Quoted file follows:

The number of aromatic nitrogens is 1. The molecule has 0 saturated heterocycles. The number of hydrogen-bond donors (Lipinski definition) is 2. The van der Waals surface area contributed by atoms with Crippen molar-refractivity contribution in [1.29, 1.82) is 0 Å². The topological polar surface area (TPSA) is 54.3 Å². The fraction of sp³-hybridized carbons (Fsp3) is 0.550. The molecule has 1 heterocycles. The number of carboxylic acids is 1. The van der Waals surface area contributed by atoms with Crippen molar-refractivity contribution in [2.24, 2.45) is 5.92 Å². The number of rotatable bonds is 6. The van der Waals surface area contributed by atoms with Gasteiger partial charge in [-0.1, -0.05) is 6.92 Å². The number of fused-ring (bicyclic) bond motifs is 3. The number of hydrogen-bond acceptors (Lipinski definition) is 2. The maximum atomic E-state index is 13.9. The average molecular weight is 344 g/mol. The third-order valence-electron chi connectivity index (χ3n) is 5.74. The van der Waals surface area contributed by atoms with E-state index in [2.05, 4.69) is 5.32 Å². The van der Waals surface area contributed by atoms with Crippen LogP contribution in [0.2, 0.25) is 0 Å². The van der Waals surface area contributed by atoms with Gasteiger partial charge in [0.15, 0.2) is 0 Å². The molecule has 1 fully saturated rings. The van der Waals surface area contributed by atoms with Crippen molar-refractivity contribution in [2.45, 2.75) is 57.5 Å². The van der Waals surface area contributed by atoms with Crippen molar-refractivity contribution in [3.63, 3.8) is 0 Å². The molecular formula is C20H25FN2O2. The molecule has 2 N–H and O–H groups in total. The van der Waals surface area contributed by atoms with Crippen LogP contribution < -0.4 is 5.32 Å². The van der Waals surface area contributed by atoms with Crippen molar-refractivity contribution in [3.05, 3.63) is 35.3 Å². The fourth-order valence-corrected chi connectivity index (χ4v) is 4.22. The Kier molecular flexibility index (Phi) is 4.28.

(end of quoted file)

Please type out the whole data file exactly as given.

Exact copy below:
The number of aromatic nitrogens is 1. The molecule has 0 saturated heterocycles. The number of hydrogen-bond donors (Lipinski definition) is 2. The van der Waals surface area contributed by atoms with Crippen molar-refractivity contribution in [1.29, 1.82) is 0 Å². The topological polar surface area (TPSA) is 54.3 Å². The fraction of sp³-hybridized carbons (Fsp3) is 0.550. The molecule has 1 heterocycles. The number of carboxylic acids is 1. The van der Waals surface area contributed by atoms with Crippen molar-refractivity contribution in [2.24, 2.45) is 5.92 Å². The number of rotatable bonds is 6. The van der Waals surface area contributed by atoms with Gasteiger partial charge in [-0.1, -0.05) is 6.92 Å². The number of fused-ring (bicyclic) bond motifs is 3. The number of hydrogen-bond acceptors (Lipinski definition) is 2. The maximum atomic E-state index is 13.9. The average molecular weight is 344 g/mol. The third-order valence-electron chi connectivity index (χ3n) is 5.74. The van der Waals surface area contributed by atoms with E-state index in [2.05, 4.69) is 5.32 Å². The van der Waals surface area contributed by atoms with Crippen LogP contribution in [0.2, 0.25) is 0 Å². The van der Waals surface area contributed by atoms with Gasteiger partial charge in [0.15, 0.2) is 0 Å². The molecule has 1 fully saturated rings. The van der Waals surface area contributed by atoms with Crippen molar-refractivity contribution in [2.45, 2.75) is 57.5 Å². The van der Waals surface area contributed by atoms with Crippen molar-refractivity contribution in [3.63, 3.8) is 0 Å². The molecular formula is C20H25FN2O2. The molecule has 2 N–H and O–H groups in total. The van der Waals surface area contributed by atoms with Crippen LogP contribution < -0.4 is 5.32 Å². The van der Waals surface area contributed by atoms with Crippen molar-refractivity contribution in [3.05, 3.63) is 35.3 Å². The fourth-order valence-corrected chi connectivity index (χ4v) is 4.22. The Kier molecular flexibility index (Phi) is 4.28.